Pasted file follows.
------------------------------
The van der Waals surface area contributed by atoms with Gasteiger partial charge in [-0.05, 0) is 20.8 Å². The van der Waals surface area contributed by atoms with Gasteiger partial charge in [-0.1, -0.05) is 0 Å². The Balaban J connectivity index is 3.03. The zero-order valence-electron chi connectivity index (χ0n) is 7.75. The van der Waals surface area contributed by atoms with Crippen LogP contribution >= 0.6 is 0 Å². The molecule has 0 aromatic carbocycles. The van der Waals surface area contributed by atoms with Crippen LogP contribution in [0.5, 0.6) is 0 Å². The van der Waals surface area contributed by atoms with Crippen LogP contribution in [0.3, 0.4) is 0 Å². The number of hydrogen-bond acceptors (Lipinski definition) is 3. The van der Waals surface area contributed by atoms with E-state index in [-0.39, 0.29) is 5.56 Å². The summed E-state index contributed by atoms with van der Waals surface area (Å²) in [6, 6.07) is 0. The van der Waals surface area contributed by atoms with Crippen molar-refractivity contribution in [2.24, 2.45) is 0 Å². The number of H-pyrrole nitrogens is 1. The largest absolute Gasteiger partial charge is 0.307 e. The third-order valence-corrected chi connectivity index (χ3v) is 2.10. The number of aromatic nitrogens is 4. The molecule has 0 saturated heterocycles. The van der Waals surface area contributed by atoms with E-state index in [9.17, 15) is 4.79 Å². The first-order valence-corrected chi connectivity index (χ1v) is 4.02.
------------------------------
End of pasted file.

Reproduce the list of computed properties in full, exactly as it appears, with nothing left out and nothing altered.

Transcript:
The van der Waals surface area contributed by atoms with Gasteiger partial charge in [-0.05, 0) is 20.8 Å². The van der Waals surface area contributed by atoms with Gasteiger partial charge in [-0.1, -0.05) is 0 Å². The Balaban J connectivity index is 3.03. The zero-order valence-electron chi connectivity index (χ0n) is 7.75. The van der Waals surface area contributed by atoms with Crippen LogP contribution >= 0.6 is 0 Å². The molecule has 0 aromatic carbocycles. The van der Waals surface area contributed by atoms with Crippen LogP contribution in [0.5, 0.6) is 0 Å². The van der Waals surface area contributed by atoms with Crippen LogP contribution in [0.3, 0.4) is 0 Å². The number of hydrogen-bond acceptors (Lipinski definition) is 3. The van der Waals surface area contributed by atoms with E-state index in [-0.39, 0.29) is 5.56 Å². The summed E-state index contributed by atoms with van der Waals surface area (Å²) in [6, 6.07) is 0. The van der Waals surface area contributed by atoms with Crippen molar-refractivity contribution in [2.24, 2.45) is 0 Å². The number of H-pyrrole nitrogens is 1. The largest absolute Gasteiger partial charge is 0.307 e. The third-order valence-corrected chi connectivity index (χ3v) is 2.10. The number of aromatic nitrogens is 4. The molecule has 0 saturated heterocycles. The van der Waals surface area contributed by atoms with E-state index in [9.17, 15) is 4.79 Å². The first-order valence-corrected chi connectivity index (χ1v) is 4.02.